New York City Council Header
File #: Res 1444-2017    Version: * Name: Affirming the right to collectively bargain for workers in NYC.
Type: Resolution Status: Adopted
Committee: Committee on Civil Service and Labor
On agenda: 4/25/2017
Enactment date: Law number:
Title: Resolution affirming the right to collectively bargain for workers in the City of New York
Sponsors: I. Daneek Miller, Daniel Dromm , Ben Kallos, Karen Koslowitz, Margaret S. Chin, Mark Treyger
Council Member Sponsors: 6
Attachments: 1. Res. No. 1444, 2. Committee Report 4/19/17, 3. Hearing Testimony 4/19/17, 4. Hearing Transcript 4/19/17, 5. April 25, 2017 - Stated Meeting Agenda with Links to Files, 6. Committee Report 5/22/17, 7. Hearing Transcript 5/22/17, 8. Hearing Transcript - Stated Meeting 5-24-17, 9. Minutes of the Recessed Stated Meeting of May 10, 2017 held on May 24, 2017, 10. Minutes of the Stated Meeting - May 24, 2017, 11. Minutes of the Recessed Stated Meeting of May 24, 2017 held on June 6, 2017
Date Ver.Prime SponsorAction ByActionResultAction DetailsMeeting DetailsMultimedia
5/24/2017*I. Daneek Miller City Council Approved, by CouncilPass Action details Meeting details Not available
5/22/2017*I. Daneek Miller Committee on Civil Service and Labor Hearing Held by Committee  Action details Meeting details Not available
5/22/2017*I. Daneek Miller Committee on Civil Service and Labor Approved by CommitteePass Action details Meeting details Not available
4/25/2017*I. Daneek Miller City Council Referred to Comm by Council  Action details Meeting details Not available
4/25/2017*I. Daneek Miller City Council Introduced by Council  Action details Meeting details Not available
4/19/2017*I. Daneek Miller Committee on Civil Service and Labor Hearing on P-C Item by Comm  Action details Meeting details Not available
4/19/2017*I. Daneek Miller Committee on Civil Service and Labor P-C Item Laid Over by Comm  Action details Meeting details Not available

Preconsidered Res. No. 1444

 

Resolution affirming the right to collectively bargain for workers in the City of New York

 

By Council Members Miller, Dromm, Kallos, Koslowitz, Chin and Treyger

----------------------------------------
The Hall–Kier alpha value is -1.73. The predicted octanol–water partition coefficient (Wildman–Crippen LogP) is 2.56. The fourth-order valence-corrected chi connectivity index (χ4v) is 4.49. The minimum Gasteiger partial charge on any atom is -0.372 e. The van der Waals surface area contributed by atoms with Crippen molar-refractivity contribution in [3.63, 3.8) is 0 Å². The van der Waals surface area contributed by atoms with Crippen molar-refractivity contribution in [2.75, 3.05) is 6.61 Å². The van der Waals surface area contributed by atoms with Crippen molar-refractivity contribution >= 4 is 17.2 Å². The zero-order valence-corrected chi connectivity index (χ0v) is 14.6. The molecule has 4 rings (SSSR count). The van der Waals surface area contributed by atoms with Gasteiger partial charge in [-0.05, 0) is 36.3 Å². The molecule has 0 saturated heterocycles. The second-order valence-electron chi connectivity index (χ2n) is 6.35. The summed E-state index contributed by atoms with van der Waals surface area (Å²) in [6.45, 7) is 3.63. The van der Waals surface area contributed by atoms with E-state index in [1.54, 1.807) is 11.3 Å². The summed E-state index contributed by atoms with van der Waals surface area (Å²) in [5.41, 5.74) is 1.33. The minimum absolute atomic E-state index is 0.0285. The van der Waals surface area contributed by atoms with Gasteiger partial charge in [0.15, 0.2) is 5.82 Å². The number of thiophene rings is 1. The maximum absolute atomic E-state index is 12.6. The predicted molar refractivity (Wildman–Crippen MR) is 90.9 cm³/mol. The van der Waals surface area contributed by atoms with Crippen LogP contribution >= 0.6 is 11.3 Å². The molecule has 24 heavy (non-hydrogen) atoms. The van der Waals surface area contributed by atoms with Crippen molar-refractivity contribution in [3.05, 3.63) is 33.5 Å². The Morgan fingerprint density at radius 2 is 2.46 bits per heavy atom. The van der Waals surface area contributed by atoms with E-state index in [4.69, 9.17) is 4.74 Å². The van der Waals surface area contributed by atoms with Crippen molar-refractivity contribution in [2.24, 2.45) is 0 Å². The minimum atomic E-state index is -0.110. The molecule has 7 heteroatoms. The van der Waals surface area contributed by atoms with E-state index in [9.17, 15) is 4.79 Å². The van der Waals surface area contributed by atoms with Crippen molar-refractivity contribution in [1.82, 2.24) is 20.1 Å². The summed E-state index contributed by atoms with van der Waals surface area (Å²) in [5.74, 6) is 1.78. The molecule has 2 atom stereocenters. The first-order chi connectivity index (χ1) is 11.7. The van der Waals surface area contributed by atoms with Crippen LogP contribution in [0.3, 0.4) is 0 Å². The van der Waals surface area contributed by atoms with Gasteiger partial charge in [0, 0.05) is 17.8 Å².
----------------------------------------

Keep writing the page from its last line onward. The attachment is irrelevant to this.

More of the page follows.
Whereas, Since the advent of the Industrial Revolution, organized labor has played a crucial role in the growth of America’s middle class; and

                     Whereas, For decades, collective bargaining, the process by which groups of employees negotiate with management to secure benefits such as health care, safety protections, and pensions, has undergirded the livelihood of millions of American families; and

                     Whereas, Organized labor has a proud tradition in New York City; and

                     Whereas, On September 5th, 1882, the first Labor Day Parade, which featured roughly 10,000 workers, took place in Manhattan; and

                     Whereas, The International Ladies’ Garment Worker Union (ILGWU), a major forerunner of UNITE HERE, was founded in New York City in 1900; and

                     Whereas, Samuel Gompers, the founder of the American Federation of Labor (AFL), started organizing on the Lower East Side; and

                     Whereas, Organized labor remains a major presence in New York City, which is home to 900,000 union members, or 25.5 percent of all city workers, an increase from 21.5 percent in 2012; and

                     Whereas, According to the City University of New York (CUNY) Graduate Center, a similar trend exists statewide, as New York State’s private-sector union density increased from roughly 14 percent in 2012 to 15.1 percent in 2014 ; and

                     Whereas, Moreover, a January 2017 report from the Bureau of Labor Statistics (BLS) indicates that New York State’s union membership rate of 23.6 percent is not only the nation’s highest but also more than twice the national average of 10.7 percent; and

                     Whereas, Some elected officials have sought to undermine unions across the country in recent years; and

                     Whereas, Twenty-seven states have passed right-to-work (RTW) laws, which release workers from the obligation to pay the fees that fund union representation; and

                     Whereas, In these states, individuals who leave the union can now get a “free ride” by receiving the benefits of collective bargaining without paying for them; and

                     Whereas, Over the last several years, RTW laws have undermined union membership across the country, even in our nation’s industrial heartland; and 

                     Whereas, BLS has found that Wisconsin, which has a long union tradition, has seen union membership plummet since it passed RTW legislation in 2011; and

                     Whereas, BLS found that in 2015, 8.3 percent of Wisconsin workers were union members; and

                     Whereas, That is a sharp decrease from 2014, when 11.7 percent of the state’s workforce belonged to unions; and

                     Whereas, The Center for American Progress (CAP) also found that the decline in union membership correlates with a declining share of total income for the middle 60 percent of households; and

                     Whereas, Although the three middle quintiles earned 53.2 percent of the nation’s income in 1968, they received 45.7 percent of all income in 2012; and

                     Whereas, The political climate remains hostile for organized labor, as President Trump supports RTW laws, and Congress recently introduced legislation to implement them nationwide; and

                     Whereas, Amid this assault on union workers and their families, it is vital that New York City renews its commitment to collective bargaining as an indispensable part of the American social compact; now, therefore, be it

                     Resolved, That the Council of the City of New York affirms the right to collectively bargain for workers in the City of New York

 

 

LS#10238

4/7/17

MK